9.15.2014

Serfs - Marijuana Mom + Exclusive Interview

Serfs - Marijuana Mom, interview, barrel~dEM
Serfs
Not long ago, I came across a band from Charlotte, NC on Youtube. It was the band Serfs and their video and single Marijuana Mom. I couldn't just watch the video once - it actually turned into at least a dozen rewinds the first time. The video itself - superfresh and full of color, nakedness and energy ... the song - a juggernaut of that same energy, an incessant guitar riff and lead singer Phil Pucci's raucous vocals make this one a winner.



I had to find out more about Serfs so I reached out to them and lined up an interview:

Who is in the band / who plays what / and how did you come together as a band?

 I'm Phil and I play guitar and sing. Nicholas Holman plays drums, Patrick Doherty plays bass and David Scanlon plays guitar. Nicholas has been travelling in Southeast Asia this year and Alex Ruiz has been filling in. He also plays drums in It Looks Sad and Couches. 


When I listen to your music, I hear influences from Foo Fighters to Sonic Youth to My Bloody Valentine; in my mind .... who are some bands that have inspired you? 

All four of us are definitely influenced by Sonic Youth and My Bloody Valentine. We'd probably be quicker to cite Sonic Youth though. Sonic Youth are one of those classic bands that we all agree on. I love My Bloody Valentine to death but I feel like if I tell people we sound like them, we are pigeonholing ourselves and they will expect something very specific. And then they might see us and get upset that we're not shoegaze as fuck, riding our tremolos on every chord or whatever. Another band from the shoegaze genre that I think we identify with more are Swirlies.They have such great guitar tones and their sound is so expansive.


What is your definition of success as a band?

I think about it the same way I think about my own success as an individual in society. It's likely I'll never find financial success -- certainly not from playing music. There are bands on hot indie labels, selling out theaters and living well below the poverty line. So I'd prefer to think of success as being happy with what I'm doing. If I could make a living playing music, that would be good enough for me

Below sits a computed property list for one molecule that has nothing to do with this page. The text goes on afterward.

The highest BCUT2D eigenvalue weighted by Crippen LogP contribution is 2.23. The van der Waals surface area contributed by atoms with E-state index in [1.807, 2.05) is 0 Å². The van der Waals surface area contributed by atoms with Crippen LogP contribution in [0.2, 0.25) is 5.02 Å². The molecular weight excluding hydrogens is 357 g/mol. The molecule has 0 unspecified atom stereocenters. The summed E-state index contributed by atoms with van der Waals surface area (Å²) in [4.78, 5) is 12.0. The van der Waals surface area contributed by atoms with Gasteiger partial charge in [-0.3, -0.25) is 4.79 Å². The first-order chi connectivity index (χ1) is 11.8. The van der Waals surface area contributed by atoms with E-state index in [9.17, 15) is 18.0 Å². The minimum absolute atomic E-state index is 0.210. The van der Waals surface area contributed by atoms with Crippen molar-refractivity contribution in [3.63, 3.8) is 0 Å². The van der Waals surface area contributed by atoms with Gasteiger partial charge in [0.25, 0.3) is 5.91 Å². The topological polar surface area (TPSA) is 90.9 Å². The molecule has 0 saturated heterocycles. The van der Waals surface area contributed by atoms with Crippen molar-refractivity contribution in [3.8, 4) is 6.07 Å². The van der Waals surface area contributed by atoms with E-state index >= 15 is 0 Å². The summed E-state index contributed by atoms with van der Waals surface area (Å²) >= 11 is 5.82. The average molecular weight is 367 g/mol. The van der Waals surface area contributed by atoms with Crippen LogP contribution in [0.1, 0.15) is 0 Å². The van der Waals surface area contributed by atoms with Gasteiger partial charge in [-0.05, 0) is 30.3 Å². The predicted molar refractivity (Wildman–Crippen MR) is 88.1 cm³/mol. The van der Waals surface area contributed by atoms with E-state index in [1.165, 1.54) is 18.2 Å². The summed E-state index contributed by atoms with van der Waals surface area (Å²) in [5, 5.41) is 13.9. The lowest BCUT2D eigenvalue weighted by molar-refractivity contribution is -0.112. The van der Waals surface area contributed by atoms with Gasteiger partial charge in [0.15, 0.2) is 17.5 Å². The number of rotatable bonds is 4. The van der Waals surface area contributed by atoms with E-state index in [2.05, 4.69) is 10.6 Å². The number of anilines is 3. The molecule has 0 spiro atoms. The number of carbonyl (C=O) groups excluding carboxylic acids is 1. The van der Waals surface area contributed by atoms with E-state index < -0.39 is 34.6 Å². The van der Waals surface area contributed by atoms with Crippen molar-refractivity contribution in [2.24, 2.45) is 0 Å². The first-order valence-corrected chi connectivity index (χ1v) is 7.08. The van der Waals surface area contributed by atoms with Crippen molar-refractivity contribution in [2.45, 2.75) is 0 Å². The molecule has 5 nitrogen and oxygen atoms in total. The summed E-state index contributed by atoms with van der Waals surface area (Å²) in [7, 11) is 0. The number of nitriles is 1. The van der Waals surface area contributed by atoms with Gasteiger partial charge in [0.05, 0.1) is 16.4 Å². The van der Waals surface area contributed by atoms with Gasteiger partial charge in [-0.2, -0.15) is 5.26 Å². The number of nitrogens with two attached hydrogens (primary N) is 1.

How supportive is the local scene in Charlotte?

Charlotte is very supportive of us. We have a nice, growing music community. I've been playing in bands for twelve years but it wasn't until I started Serfs a few years ago that I felt like I was truly part of the scene. I have the honor of calling some of my favorite musicians my friends. My only gripe about the music scene is that I wish more people would start bands. I go to shows at least two or three times a week and I can't get enough of them.


You once played as an Interpol cover band - what other bands would you like to cover?  

We did that for an annual Halloween show at The Milestone here in town last year. This year I think we are going to cover Joy Division, which I guess is an obvious natural regression for us. We used to talk about covering bands a lot but this year we've been so focused on writing our first full-length that we haven't thought too much about it. I want to cover Blondie at a show sometime.

How has the music business changed since you started playing music? 

I started playing music in 2000 when I was 14. I think that was around the peak of Napster's popularity, before it was shut down and changed over to a legit subscription service. So when I was in high school, I bought CDs AND downloaded music illegally. Those are the pivotal years in a person's life, too, so I was soaking in music any way I could get it. It was fun. After high school, it was 2004 and downloading music illegally became so incredibly easy that I was just putting all my music on an iPod. I missed owning physical copies of music for so many reasons. And I kept hearing about a new record store in town called Lunchbox that sold mostly vinyl. So I got on a vinyl kick that never really ended. Nowadays I use Spotify to find new music and buy records that I really like. I'm 100% legit now, so get off my back, feds.

Let's talk about Marijuana Mom for a bit. I've watched the video at least 3 dozen times and I can't quite make out all the lyrics, which I actually like - but I imagine the song is about a hot milf who comes to the club with the best weed. The potency of the pot along with her hotness makes her the object of affection for everyone there - male and female ... or something along those lines. Am I close at all? 


Hahaha, that is pretty funny. I think I will tell people that whenever they ask about the song from now on. 

The video looks like it was a lot of fun to make. I'm guessing these are all friends of the band? And the ending reminds me of a skate video I saw once.

The video was very fun to make. We basically hung out and drank beer and had a good time. I heard our songs more times than I would have ever cared to. During most of the shots where we are dancing around or crowd surfing, we weren't listening to Marijuana Mom, we were listening to random rap songs. Three people in particular came together to make the video happen - Blake Raynor, who shot, directed and edited the video, Christine Rebich, who did a lot of fashion design for the shoot, and Nicholas Holman, our drummer, who rallied to get all our friends there to participate. I think the video captures the spirit of the song really well.

Anything else you want to add?


The only thing I can think to add is that we are currently crowd funding our debut LP via indiegogo: https://www.indiegogo.com/projects/serfs-make-an-album 

Thanks so much for taking the time to interview me and feature Serfs on your awesome site.

-------------------------------------------------

Here is some more great music from Serfs:

http://serfs.bandcamp.com/

and be sure to follow them on Facebook:


No Boats